Looking across Midwestern cropland, the viewer sees a tornado extending down from thick, gray-blue clouds to meet the horizon. To the tornado’s left, a funnel cloud companion looks like a thin finger pointing toward Earth from the bottom of the clouds.
To the left of a tornado that formed near Goodland, Kan., on 9 June is a funnel cloud, which also became a tornado. Credit: Matthew Woods
AGU Fall Meeting 2021

On 20 May 2013, at 2:56 p.m., a tornado touched down in central Oklahoma. Over the next 40 minutes, it ripped through the towns of Newcastle, Moore, and south Oklahoma City. The storm destroyed dozens of houses and cars, two farms, two elementary schools, a strip mall, and several other buildings as it killed 24 people and injured hundreds.

Climate change is known to affect many types of extreme weather, such as hurricanes, droughts, and floods. But until recently, few studies have addressed whether it will affect tornado outbreaks like the one that decimated central Oklahoma. Matthew Woods, a recent graduate of the University of Illinois at Urbana-Champaign, aimed to fill that gap with his recent research in atmospheric sciences and meteorology.

“Climate change certainly raises the ceiling for future tornadoes, in terms of strength.”

“Climate change certainly raises the ceiling for future tornadoes, in terms of strength,” Woods said. Using a modeling framework called pseudo–global warming methodology, he predicted that the frequency of warm-season tornadoes will decrease slightly in the United States, but those that do occur may be stronger. Meanwhile, the cool season is likely to see both more frequent and more intense tornadoes. Woods will share his results at AGU’s Fall Meeting 2021 during a poster session on 13 December.

Studying the Past to Predict the Future

Tornadoes are very localized, which makes them difficult for climatologists to study. Climate models are intended to describe widespread effects, and most consider only points spaced tens or hundreds of kilometers apart, whereas most tornadoes are around 50–100 meters across. “Climate models, they don’t explicitly resolve or capture storms because the storms fall between the grid points,” Woods said.

Instead, Woods turned to pseudo–global warming methodology, in which researchers model historical weather events over small geographic areas using conditions that mimic what future weather conditions could look like. Woods modeled two historical events: the 20 May 2013 Oklahoma tornado outbreak and a 10 February 2013 outbreak that took place along the U.S. Gulf Coast. Both events involved extremely strong tornadoes capable of inflicting extreme damage.

Woods adjusted conditions such as temperature, humidity, wind, and soil moisture to account for changes that are predicted to occur by the 2090s according to five different climate models, then simulated what the Oklahoma and Gulf Coast tornado outbreaks would look like in each hypothetical future scenario. Simulating the spring Oklahoma outbreak suggested that tornado occurrence will decrease by about 15% during the warm season, but tornadoes that do occur are likely to be nearly 100% stronger. Meanwhile, modeling the winter Gulf Coast outbreak told him that the probability of tornado occurrence in the cool season will increase by around 400%, with substantial increases in storm intensity.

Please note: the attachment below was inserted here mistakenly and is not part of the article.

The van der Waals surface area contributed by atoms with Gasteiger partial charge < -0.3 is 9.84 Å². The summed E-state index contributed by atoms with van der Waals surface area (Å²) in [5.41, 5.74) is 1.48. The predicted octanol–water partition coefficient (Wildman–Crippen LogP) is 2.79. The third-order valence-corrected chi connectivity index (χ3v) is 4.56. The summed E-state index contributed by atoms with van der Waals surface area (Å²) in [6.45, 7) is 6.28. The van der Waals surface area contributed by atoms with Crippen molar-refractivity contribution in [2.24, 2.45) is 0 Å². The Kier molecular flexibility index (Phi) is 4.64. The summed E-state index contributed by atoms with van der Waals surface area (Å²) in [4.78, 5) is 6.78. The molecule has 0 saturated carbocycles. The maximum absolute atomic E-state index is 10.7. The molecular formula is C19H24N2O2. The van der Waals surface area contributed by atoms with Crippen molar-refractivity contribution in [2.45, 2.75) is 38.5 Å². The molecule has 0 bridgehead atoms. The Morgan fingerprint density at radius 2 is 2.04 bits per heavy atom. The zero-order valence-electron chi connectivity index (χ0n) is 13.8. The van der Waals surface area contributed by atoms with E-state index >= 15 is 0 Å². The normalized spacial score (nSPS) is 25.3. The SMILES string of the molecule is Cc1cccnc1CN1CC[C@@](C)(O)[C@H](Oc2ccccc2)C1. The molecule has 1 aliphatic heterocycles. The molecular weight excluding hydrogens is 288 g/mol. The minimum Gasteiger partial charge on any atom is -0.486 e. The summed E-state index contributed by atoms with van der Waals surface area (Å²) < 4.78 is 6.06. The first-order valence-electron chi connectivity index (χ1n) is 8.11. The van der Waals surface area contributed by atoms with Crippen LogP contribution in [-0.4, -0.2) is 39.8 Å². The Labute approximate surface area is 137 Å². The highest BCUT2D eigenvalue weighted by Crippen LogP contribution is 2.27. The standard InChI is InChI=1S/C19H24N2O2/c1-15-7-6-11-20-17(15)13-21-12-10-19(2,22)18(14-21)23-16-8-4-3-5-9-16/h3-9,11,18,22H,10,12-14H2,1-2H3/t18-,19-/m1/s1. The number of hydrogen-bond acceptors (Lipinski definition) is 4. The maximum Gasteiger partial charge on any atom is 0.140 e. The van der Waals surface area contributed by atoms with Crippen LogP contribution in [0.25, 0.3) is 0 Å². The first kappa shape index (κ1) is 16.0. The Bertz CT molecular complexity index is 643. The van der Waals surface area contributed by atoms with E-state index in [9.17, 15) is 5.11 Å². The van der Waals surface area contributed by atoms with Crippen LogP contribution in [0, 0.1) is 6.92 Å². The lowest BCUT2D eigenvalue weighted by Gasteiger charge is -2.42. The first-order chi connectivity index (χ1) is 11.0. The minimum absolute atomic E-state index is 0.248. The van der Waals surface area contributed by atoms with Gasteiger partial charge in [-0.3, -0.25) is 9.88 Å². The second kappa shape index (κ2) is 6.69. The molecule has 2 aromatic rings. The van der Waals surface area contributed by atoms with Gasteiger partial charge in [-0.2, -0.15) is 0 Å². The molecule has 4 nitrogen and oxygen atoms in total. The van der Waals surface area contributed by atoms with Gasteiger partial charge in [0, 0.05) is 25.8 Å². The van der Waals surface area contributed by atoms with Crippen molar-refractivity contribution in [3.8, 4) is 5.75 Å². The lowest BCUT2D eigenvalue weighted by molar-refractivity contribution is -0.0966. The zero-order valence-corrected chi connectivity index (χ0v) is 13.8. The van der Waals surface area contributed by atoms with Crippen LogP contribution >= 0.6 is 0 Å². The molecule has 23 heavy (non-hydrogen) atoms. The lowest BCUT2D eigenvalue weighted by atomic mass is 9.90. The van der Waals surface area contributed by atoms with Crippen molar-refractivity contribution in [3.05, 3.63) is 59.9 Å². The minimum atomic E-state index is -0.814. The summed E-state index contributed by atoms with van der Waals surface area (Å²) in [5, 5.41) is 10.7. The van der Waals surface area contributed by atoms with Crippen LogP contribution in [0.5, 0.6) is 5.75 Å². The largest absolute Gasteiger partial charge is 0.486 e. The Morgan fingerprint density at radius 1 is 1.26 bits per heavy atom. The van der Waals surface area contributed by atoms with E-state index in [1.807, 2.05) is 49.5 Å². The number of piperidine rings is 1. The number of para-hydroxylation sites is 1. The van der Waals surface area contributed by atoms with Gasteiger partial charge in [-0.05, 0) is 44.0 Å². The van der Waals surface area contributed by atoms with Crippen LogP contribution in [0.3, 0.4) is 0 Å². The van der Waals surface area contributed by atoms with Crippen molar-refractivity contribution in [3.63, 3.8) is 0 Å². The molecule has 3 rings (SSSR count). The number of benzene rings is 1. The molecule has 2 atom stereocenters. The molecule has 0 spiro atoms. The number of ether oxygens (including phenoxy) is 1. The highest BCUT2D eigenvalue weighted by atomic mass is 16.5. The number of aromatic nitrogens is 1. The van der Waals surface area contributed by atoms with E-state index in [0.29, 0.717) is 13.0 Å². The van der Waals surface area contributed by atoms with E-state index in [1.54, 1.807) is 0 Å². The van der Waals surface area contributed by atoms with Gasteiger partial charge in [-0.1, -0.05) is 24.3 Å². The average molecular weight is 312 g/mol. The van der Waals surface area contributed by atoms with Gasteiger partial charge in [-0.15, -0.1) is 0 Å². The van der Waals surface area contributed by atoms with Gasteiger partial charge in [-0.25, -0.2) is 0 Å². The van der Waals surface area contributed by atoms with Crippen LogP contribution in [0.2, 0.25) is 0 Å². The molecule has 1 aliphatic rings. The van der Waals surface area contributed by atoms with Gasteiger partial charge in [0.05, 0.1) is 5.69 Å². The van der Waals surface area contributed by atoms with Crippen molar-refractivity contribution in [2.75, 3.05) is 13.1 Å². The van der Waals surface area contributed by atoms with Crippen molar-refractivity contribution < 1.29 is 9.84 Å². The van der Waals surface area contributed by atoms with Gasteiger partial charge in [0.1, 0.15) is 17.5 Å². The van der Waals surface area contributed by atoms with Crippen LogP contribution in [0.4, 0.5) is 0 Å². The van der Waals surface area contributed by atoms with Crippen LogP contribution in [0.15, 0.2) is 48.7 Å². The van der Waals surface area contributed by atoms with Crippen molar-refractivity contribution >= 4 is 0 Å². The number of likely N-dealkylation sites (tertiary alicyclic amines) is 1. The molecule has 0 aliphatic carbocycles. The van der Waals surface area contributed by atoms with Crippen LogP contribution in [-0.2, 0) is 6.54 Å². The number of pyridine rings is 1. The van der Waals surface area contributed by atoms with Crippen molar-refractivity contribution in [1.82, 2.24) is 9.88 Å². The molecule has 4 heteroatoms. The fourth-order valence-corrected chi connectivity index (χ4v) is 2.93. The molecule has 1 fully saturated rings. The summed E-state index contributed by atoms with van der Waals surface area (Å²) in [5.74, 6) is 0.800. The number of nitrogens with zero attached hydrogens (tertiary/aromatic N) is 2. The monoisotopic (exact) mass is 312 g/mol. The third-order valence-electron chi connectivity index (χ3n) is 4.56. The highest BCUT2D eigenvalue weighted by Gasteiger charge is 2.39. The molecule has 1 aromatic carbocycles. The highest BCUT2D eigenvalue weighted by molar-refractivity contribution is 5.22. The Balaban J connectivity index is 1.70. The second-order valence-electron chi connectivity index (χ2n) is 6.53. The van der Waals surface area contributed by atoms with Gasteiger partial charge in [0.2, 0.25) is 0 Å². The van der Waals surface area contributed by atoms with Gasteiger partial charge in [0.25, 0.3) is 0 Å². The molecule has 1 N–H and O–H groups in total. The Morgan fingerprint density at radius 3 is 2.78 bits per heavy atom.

Mateusz Taszarek, a severe thunderstorm researcher from Adam Mickiewicz University in Poland, said that pseudo–global warming methodology complements two approaches that researchers have previously used to study how severe storms (which have the potential to cause tornadoes) will change under future climate conditions. He and other researchers have examined changes in severe storm frequency over the past few decades and have also assessed the potential for future atmospheric conditions to support severe storms.

Results have recapitulated Woods’s findings, but Taszarek thinks the locations Woods examined are as important as the seasons. Previous research predicted that tornado frequency will decrease in the Great Plains but increase along the Gulf Coast. Taszarek added that strong winds brought on by the jet stream are likely to further increase tornado frequency along the Gulf Coast during the winter months, the season when the outbreak Woods modeled occurred.

Meteorologist Pieter Groenemeijer from the European Severe Storms Laboratory agrees that Woods’s approach is a valuable complement to previous work, but he and Taszarek stressed the need to examine more events. “I think this is actually probably the thing that is most important—that they would simulate more of these historical outbreaks and see if they get a consistent signal,” Groenemeijer said.

Protecting Vulnerable Populations

Taszarek is particularly interested in Woods’s model of the Gulf Coast tornado outbreak because it took place in a highly populated region with variable landscapes where it’s difficult to see storms approaching. In addition to performing more studies like Woods’s, he thinks scientists need to research communication strategies that will help the public appreciate the risks posed by storms. “I think there’s a lot of social science that needs to be done,” he said.

Woods also worries about the potential for future storms to affect population centers. “The risk in the future is going to likely increase, not only because of climate change, but just because of population growth,” he said. “We’re making the target bigger.”

—Saima Sidik (@saimamaysidik), Science Writer

Citation: Sidik, S. (2021), A hotter Earth means stronger tornadoesEos, 102, https://doi.org/10.1029/2021EO210623. Published on 13 December 2021.
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